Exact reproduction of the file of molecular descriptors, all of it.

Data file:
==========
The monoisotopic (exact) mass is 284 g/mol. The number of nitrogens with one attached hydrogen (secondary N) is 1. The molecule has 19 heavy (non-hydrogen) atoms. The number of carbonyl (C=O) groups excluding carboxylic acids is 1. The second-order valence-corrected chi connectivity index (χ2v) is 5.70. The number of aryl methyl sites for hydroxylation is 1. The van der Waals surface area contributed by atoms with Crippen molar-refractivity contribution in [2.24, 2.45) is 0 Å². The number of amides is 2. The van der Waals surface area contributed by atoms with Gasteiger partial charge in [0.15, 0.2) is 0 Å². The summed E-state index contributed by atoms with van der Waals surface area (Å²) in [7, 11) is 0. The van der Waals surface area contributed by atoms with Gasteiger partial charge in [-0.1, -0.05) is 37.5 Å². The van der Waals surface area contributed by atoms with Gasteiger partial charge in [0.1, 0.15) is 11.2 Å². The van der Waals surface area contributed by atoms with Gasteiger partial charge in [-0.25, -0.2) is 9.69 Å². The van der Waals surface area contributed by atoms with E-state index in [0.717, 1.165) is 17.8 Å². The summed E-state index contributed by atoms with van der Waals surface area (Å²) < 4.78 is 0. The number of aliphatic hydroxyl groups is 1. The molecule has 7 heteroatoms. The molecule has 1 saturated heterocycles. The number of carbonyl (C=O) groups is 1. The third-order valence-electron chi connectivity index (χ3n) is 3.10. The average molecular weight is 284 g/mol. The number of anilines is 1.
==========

The monoisotopic (exact) mass is 284 g/mol. The number of nitrogens with one attached hydrogen (secondary N) is 1. The molecule has 19 heavy (non-hydrogen) atoms. The number of carbonyl (C=O) groups excluding carboxylic acids is 1. The second-order valence-corrected chi connectivity index (χ2v) is 5.70. The number of aryl methyl sites for hydroxylation is 1. The van der Waals surface area contributed by atoms with Crippen molar-refractivity contribution in [2.24, 2.45) is 0 Å². The number of amides is 2. The van der Waals surface area contributed by atoms with Gasteiger partial charge in [0.15, 0.2) is 0 Å². The summed E-state index contributed by atoms with van der Waals surface area (Å²) in [7, 11) is 0. The van der Waals surface area contributed by atoms with Gasteiger partial charge in [-0.1, -0.05) is 37.5 Å². The van der Waals surface area contributed by atoms with Gasteiger partial charge in [0.1, 0.15) is 11.2 Å². The van der Waals surface area contributed by atoms with Gasteiger partial charge in [-0.25, -0.2) is 9.69 Å². The van der Waals surface area contributed by atoms with E-state index in [0.717, 1.165) is 17.8 Å². The summed E-state index contributed by atoms with van der Waals surface area (Å²) < 4.78 is 0. The number of aliphatic hydroxyl groups is 1. The molecule has 7 heteroatoms. The molecule has 1 saturated heterocycles. The number of carbonyl (C=O) groups is 1. The third-order valence-electron chi connectivity index (χ3n) is 3.10. The average molecular weight is 284 g/mol. The number of anilines is 1.